BOTW–Anchor Christmas Beer

Every year when Anchor Brewing releases its new Christmas Ale, we pick up a six pack and compare it to the previous year’s beer. Last year we finally finished our first six pack.

This year the holidays and various events have conspired to prevent us from holding our annual comparison before Christmas. But, I felt like it would be a shame to pass the holiday without featuring Anchor Christmas Beer on the Blog.

While every year the beer is a spiced brown ale, every year the mix of spices and character of the beer is a bit different. It also has a different tree on the label. This year is Quercus lobata (Valley Oak) a California Native. I detect vanilla and maybe a bit of citrus in the beer. As it warmed it almost had a sour character. Pleasant. Still, one bottle of this type of “spiced cake beer” is plenty for me.

Supposedly, Beer geeks know how to interpret this unusual sequence of numbers and letters for the information it contains. I put this up for their benefit and enjoyment.

St. George Absinthe Update

From the St. George Website:

St. George Absinthe Verte Update 12/22/07

Unfortunately, we have sold out of all our stock of absinthe!

We are in the process of making more and plan on having more in stock at the end of January. This time around, we are making twice as much to meet demand.

Be one of the first to be alerted to it’s release by signing up for our newsletter.

Holy moley, according to Camper English’ blog, they had 1600 bottles at the distillery! I don’t think even they expected to sell out in less than two days!

Don’t Fear the…

…Monkey?

After months of negotiation with the TTB, St. George finally has the approval to sell its “Brandy with Herbs.”

The original label involved a skull with crossed bones. Apparently, not funny.

Another label, involving a monkey beating two bones on a skull. Also, not funny.

Finally, a monkey beating a cowbell with a bone. TTB approved.

I guess Blue Oyster Cult (or maybe Mountain) has an audience at the Alcohol and Tobacco Trade and Tax Bureau.

I will spare you further BOC puns and just tell you that St. George has done us proud. The first Absinthe legally manufactured and sold in the US since the ban went into effect in 1912 is well distilled and well flavored. There, I said it. This is an Absinthe.

The first batch is pretty slim, and from what I can tell most retailers have sold out their allocations in pre-sale. They do have a bunch at the St. George/Hangar One distillery in Alameda, but I wouldn’t really expect that to last much past the holiday season, given the current interest in Absinthe and the quality of the product.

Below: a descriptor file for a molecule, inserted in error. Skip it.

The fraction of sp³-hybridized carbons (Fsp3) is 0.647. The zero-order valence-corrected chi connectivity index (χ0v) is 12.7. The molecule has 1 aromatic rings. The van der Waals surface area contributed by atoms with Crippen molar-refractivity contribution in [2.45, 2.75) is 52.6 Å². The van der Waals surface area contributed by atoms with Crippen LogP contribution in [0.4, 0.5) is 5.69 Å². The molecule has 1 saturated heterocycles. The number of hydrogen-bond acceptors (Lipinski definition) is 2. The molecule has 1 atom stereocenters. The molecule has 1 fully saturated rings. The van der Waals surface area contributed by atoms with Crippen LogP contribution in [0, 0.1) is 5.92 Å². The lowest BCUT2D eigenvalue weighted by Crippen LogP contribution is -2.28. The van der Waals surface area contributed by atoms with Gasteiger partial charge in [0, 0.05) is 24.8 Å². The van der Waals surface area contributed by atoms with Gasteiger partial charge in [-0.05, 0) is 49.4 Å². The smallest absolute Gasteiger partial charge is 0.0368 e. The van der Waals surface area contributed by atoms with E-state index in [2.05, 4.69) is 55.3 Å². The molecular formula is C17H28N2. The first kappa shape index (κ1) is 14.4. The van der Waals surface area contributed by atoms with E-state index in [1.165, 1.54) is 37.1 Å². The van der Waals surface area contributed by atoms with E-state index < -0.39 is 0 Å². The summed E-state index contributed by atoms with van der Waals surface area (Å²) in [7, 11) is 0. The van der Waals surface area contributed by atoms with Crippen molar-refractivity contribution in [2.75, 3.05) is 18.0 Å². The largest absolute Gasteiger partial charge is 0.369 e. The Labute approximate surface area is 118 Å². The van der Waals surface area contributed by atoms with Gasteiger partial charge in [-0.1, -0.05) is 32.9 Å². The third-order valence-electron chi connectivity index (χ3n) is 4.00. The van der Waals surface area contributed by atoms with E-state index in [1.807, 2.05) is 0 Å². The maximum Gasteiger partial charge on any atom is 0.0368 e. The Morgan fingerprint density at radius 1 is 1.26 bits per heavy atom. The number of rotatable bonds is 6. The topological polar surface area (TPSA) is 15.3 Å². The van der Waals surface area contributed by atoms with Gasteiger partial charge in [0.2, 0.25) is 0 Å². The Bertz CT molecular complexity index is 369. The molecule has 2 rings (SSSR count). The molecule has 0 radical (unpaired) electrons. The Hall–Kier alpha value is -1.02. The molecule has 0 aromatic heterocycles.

They are expecting another batch available February-ish for those of you not in the vicinity. Get on the list at your local liquor emporium now!

Just a Bunch of Drinks

Over the years cocktails with a lot of drinks have been popular. Sort of compendiums of the state of the cocktail art, as it were. The first of these may have been “The Savoy Cocktail Book.” Other big ones include the various Mr. Boston Guides, Cocktail Bill Boothby’s “World Drinks and How to Mix Them,” and one of the most influential modern drink bibles, “Jones’ Complete Bar Guide.”

They tend to be long on recipes, but short on instructions, details, or information.

In his annually published DiffordsGuides to Cocktails, Simon Difford has been a bit different. He usually has a good section on methods, pictures for each cocktail, origin details for many cocktails, and little articles about featured cocktails. He also has an exceptional index of ingredients and recipes which include them. Not to mention a short list of some of the world’s best bars.

Now up to DiffordsGuide # 7, in many bars these annually released books have become the go to guides for young bartenders, especially those of the European persuasion.

In number of recipes, DiffordsGuide #7 does not let us down. Including over 2250 drink recipes, you’re not going to run dry any time soon.

One of the nicest things about Difford’s Guides is that they not only include drinks from American bartenders, but also from Europe and the world. It includes relatively recent cocktails from San Franciscans Jacques Bezuidenhout and Dominic Venegas, along with many of the leading lights of modern Europe’s bar scene.

I find it interesting that, as in all Mr. Difford’s books, there are rather a lot of very sweet sounding cocktails and many layered shots, (or “Shotails” as Mr. Difford likes to call them.)  I’m not sure if this is a difference between West Coast and European taste, or just Mr. Difford’s preference.

Still there are enough interesting old and new classics in Difford’s Guide #7 to keep any person entertained for, well, the rest of their life.  Certainly no cocktail enthusiast would complain if they found one under their Christmas, (or Valentine’s Day,) tree.

Full disclosure: When I read on the Spirits Review Blog that a new Difford’s Guide had been released, I sent a note to Christopher Carlsson asking how he had got his sweaty little hands on a copy. He suggested I contact them. I did, and they were kind enough to send a copy for review.

Alexander’s Jamaican Cousin

A while ago I posted the series of Alexander Cocktails: Alexander Cocktail (No. 1), Alexander Cocktail (No. 2), and Alexander’s Sister.

I didn’t post an original cocktail of my own, that I liked best of the bunch. Sorry, Mr. Craddock, we always love our children the best.

But, since Marleigh over at Sloshed! is posting about the Brandy Alexander, I figure I might as well put it up.

Alexander’s Jamaican Cousin

1 1/2 oz Flavorful Dark Rum
3/4 oz Pimento Dram (Jamaican Allspice Liqueur)
3/4 oz Cream

Shake well and strain into a cocktail glass. Grate on some fresh nutmeg.

If you try it, drop me a note and let me know what you think.

Angel Face Cocktail

Angel Face Cocktail

1/3 Dry Gin. (3/4 oz Softer Gin like Plymouth)
1/3 Apricot Brandy. (3/4 oz Rothman & Winter Orchard Apricot liqueur)
1/3 Calvados. (3/4 oz AppleJack or Calvados)

Shake (stir please! ~Erik) well and strain into cocktail glass.

Gonna be a pretty different cocktail, depending on which apple spirit you choose. The Laird’s Bonded AppleJack is pretty good, but a little rougher than the French stuff, or the nicer American brands like Clear Creek or Germain-Robin.